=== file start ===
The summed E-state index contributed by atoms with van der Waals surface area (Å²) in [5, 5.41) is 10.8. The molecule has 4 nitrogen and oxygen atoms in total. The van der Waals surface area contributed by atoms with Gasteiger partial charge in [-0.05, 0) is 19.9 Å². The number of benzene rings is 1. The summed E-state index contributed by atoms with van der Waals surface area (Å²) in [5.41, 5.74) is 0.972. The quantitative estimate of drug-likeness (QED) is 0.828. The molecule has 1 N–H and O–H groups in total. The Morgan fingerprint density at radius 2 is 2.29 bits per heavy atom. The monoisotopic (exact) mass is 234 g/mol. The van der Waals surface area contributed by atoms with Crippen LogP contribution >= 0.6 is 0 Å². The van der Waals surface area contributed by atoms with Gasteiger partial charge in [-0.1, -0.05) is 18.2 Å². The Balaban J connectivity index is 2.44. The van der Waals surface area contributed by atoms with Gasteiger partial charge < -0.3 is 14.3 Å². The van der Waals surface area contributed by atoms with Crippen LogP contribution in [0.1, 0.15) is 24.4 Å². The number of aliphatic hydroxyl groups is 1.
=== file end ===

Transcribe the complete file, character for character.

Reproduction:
The summed E-state index contributed by atoms with van der Waals surface area (Å²) in [5, 5.41) is 10.8. The molecule has 4 nitrogen and oxygen atoms in total. The van der Waals surface area contributed by atoms with Gasteiger partial charge in [-0.05, 0) is 19.9 Å². The number of benzene rings is 1. The summed E-state index contributed by atoms with van der Waals surface area (Å²) in [5.41, 5.74) is 0.972. The quantitative estimate of drug-likeness (QED) is 0.828. The molecule has 1 N–H and O–H groups in total. The Morgan fingerprint density at radius 2 is 2.29 bits per heavy atom. The monoisotopic (exact) mass is 234 g/mol. The van der Waals surface area contributed by atoms with Crippen LogP contribution >= 0.6 is 0 Å². The van der Waals surface area contributed by atoms with Gasteiger partial charge in [-0.1, -0.05) is 18.2 Å². The Balaban J connectivity index is 2.44. The van der Waals surface area contributed by atoms with Gasteiger partial charge < -0.3 is 14.3 Å². The van der Waals surface area contributed by atoms with Crippen LogP contribution in [0.1, 0.15) is 24.4 Å². The number of aliphatic hydroxyl groups is 1.